Two-fifths of businesses in the dark about apprenticeship levy
Two-fifths of businesses still have no understanding or have not even heard of the upcoming apprenticeship levy, a survey by the British Chambers of Commerce (BCC) has found.
Although the levy, which applies to companies with a payroll of more than £3 million, will come into force in April 2017, 39% of respondents to the BCC's survey said they had no understanding of, or had not heard about, the forthcoming requirements.
Apprenticeship levy resources
Furthermore, more than half (51%) of businesses did not understand how the funding reforms will work above or below the £3 million pay bill threshold.
Just under one in three (30%) medium-sized businesses (between 50 and 249 staff) said they would fall under the scope of the levy, which will require them to contribute 0.5% of their wage bill towards apprenticeship funding through PAYE. Each employer will have an annual allowance of £15,000, offset against the levy.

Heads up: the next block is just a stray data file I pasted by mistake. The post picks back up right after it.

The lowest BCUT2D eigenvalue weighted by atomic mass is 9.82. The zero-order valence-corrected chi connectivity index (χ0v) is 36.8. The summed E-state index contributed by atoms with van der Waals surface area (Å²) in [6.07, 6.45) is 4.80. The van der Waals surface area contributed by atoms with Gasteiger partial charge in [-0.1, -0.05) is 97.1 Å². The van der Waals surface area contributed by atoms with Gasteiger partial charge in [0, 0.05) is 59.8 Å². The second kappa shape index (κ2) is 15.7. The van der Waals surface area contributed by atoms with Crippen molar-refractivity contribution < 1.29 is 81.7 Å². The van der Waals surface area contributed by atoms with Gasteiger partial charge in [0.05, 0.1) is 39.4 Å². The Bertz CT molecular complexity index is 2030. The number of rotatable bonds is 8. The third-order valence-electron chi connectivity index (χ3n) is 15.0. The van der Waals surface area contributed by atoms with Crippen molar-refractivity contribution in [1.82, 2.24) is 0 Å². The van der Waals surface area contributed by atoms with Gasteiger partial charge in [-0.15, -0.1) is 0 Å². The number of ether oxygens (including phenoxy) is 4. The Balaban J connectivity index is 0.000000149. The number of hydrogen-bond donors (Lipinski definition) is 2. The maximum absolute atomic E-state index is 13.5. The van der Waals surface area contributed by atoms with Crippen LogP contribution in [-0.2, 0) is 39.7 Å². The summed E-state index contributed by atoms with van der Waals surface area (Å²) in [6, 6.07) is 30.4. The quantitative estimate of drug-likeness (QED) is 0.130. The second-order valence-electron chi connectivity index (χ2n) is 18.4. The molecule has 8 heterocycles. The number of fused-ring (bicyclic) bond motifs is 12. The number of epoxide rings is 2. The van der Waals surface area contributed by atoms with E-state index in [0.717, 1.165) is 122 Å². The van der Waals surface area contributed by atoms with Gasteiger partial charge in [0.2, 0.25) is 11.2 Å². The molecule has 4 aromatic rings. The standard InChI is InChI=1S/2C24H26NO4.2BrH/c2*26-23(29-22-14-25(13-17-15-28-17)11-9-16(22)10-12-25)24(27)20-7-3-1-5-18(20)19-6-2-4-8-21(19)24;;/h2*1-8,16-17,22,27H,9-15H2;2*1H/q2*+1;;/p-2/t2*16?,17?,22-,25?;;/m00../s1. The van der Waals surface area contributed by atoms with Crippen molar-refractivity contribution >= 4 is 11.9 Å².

The Government aims to create around three million new apprenticeships by 2020, and funding raised by the levy will be available to employers of any size.
The levy is expected to raise up to £3 billion a year by 2019-20, and, of this, the Government estimates that £2.5 billion will be spent in England, with the remaining £500 million allocated to Scotland, Wales and Northern Ireland.
However, only 11% of businesses polled by the BCC said that they felt the reforms would increase the number of apprentices they took on, and just 5% said the levy would have a positive impact on their wider training budget.
A large number of businesses said they felt the apprenticeship levy was more like a tax, with 40% expecting to only partially recover their levy payment, and 10% not expecting to recover any.
Marcus Mason, head of education and skills at the BCC said: "The Government needs to ensure that businesses understand how they could benefit from the reforms because, if it just feels like yet another tax, then the policy will have failed.
"Devolved administrations also need to provide a guarantee that the money raised is ring-fenced and kept for training."
He added: "The Government should allow businesses to use the levy funding to support other high-quality workplace training or there is a risk of displacing other valid forms of training.
"Fundamentally, treating apprenticeships as a numbers game would benefit neither businesses, nor apprentices themselves."